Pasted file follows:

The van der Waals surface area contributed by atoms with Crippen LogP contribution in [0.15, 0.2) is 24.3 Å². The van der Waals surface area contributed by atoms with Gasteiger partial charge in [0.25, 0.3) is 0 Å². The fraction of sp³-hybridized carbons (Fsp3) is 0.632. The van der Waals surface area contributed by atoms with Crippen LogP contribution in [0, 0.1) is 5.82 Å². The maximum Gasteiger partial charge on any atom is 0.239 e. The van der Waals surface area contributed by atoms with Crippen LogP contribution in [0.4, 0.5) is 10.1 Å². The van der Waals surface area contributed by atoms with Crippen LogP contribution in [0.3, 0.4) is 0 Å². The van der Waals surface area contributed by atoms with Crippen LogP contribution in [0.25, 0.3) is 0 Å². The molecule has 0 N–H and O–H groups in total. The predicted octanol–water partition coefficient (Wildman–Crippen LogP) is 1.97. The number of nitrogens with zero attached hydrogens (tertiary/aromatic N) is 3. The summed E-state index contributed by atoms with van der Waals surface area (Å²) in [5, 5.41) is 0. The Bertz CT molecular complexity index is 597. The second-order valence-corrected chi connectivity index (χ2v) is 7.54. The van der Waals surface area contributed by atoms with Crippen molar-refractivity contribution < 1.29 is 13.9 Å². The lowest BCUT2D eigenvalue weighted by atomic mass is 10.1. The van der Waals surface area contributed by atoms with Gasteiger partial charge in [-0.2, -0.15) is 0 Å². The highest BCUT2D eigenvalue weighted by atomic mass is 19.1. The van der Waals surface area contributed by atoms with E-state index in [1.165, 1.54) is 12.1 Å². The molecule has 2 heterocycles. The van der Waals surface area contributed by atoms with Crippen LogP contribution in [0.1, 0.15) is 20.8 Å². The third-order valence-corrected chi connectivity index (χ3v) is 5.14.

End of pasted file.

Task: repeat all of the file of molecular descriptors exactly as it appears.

The van der Waals surface area contributed by atoms with Crippen LogP contribution in [0.15, 0.2) is 24.3 Å². The van der Waals surface area contributed by atoms with Gasteiger partial charge in [0.25, 0.3) is 0 Å². The fraction of sp³-hybridized carbons (Fsp3) is 0.632. The van der Waals surface area contributed by atoms with Crippen LogP contribution in [0, 0.1) is 5.82 Å². The maximum Gasteiger partial charge on any atom is 0.239 e. The van der Waals surface area contributed by atoms with Crippen LogP contribution in [0.4, 0.5) is 10.1 Å². The van der Waals surface area contributed by atoms with Crippen LogP contribution in [0.3, 0.4) is 0 Å². The van der Waals surface area contributed by atoms with Crippen LogP contribution in [0.25, 0.3) is 0 Å². The molecule has 0 N–H and O–H groups in total. The predicted octanol–water partition coefficient (Wildman–Crippen LogP) is 1.97. The number of nitrogens with zero attached hydrogens (tertiary/aromatic N) is 3. The summed E-state index contributed by atoms with van der Waals surface area (Å²) in [5, 5.41) is 0. The Bertz CT molecular complexity index is 597. The second-order valence-corrected chi connectivity index (χ2v) is 7.54. The van der Waals surface area contributed by atoms with Crippen molar-refractivity contribution < 1.29 is 13.9 Å². The lowest BCUT2D eigenvalue weighted by atomic mass is 10.1. The van der Waals surface area contributed by atoms with Gasteiger partial charge in [-0.2, -0.15) is 0 Å². The highest BCUT2D eigenvalue weighted by atomic mass is 19.1. The van der Waals surface area contributed by atoms with E-state index in [1.165, 1.54) is 12.1 Å². The molecule has 2 heterocycles. The van der Waals surface area contributed by atoms with Crippen LogP contribution in [0.1, 0.15) is 20.8 Å². The third-order valence-corrected chi connectivity index (χ3v) is 5.14.